If you are wondering how I got the starburst effect, I shot at a small aperture of f/22.

Marina Bay Sands Between the Bridges

Some details about this photo:
Camera: Pentax K-x
Lens: DA L 18-55
ISO: 400
Focal Length: 18mm
Aperture: f/22
4 image HDR, bracketed from -1 EV to +1.7 EV

Fireworks!


Today’s photos are different from what I usually post.  These are not typical HDR images where several photos are captured at different exposures and merged together.  Instead, these are single images with relatively long exposure times – between 3 and 4 seconds.

I’ve mentioned before that I’ve been behind in processing images.  I’ve been very busy with school so I’ve only now been able to go through some of these and I have many more to go through.  I took these images on July 4 at Wamego.  The independence day fireworks show at Wamego is quite famous in Kansas and may be the best fireworks display in the state.  I thought it was pretty cool and I had fun shooting it.  There were lots of people there with their mats and foldable lawn chairs.

I don’t have very much experience shooting fireworks, but if you think these look great and are wondering how I shot them, I’ll tell you what gear I used and outline the basic steps I took.  When shooting fireworks you need a tripod (this is a must) and a good tripod head.  I have Vanguard Alta Pro 263 AT tripod and a Vanguard ABH-230K ball head.  I really like the Vanguard tripods, but I really love their ball heads.  Very solid products.  Next, you need a remote release for your camera either wired or wireless.  I used the Pentax F remote for triggering my Pentax K-5.  For the lens, I used the kit lens, the Pentax DA-L 18-55mm.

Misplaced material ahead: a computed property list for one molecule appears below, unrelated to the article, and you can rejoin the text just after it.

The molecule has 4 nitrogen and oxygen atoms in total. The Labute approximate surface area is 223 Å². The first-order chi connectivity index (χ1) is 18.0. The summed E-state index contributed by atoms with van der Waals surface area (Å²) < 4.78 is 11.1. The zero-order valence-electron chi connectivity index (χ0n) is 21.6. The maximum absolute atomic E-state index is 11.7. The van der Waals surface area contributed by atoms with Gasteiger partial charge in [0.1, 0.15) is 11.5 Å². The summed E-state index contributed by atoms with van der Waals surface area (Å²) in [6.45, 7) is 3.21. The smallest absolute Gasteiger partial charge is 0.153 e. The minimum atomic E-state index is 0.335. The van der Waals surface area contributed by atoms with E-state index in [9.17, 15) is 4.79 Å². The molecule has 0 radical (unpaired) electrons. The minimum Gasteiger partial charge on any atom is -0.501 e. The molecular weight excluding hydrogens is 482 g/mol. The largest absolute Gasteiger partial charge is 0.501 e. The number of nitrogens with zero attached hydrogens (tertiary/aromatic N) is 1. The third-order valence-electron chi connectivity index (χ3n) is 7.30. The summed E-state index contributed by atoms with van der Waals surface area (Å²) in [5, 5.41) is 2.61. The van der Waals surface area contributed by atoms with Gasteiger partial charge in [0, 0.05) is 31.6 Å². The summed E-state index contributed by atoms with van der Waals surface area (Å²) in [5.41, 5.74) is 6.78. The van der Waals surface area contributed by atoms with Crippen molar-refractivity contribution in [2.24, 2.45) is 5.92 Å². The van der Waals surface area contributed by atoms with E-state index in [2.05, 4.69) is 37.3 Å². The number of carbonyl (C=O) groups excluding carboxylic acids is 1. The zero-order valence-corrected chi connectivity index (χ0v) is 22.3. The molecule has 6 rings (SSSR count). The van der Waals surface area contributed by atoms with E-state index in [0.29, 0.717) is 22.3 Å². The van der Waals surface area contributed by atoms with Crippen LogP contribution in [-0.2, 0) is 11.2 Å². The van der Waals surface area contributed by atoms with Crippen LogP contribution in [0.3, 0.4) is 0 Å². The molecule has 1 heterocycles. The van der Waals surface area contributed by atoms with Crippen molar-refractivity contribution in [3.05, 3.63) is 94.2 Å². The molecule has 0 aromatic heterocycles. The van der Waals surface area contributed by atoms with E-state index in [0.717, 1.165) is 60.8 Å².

July 4th Fireworks Show at Wamego, Kansas

Some details about this photo:
Camera: Pentax K-5
Lens: DA-L 18-55
ISO: 200
Focal Length: 23mm
Aperture: f/11
Shutter Speed: 3.9s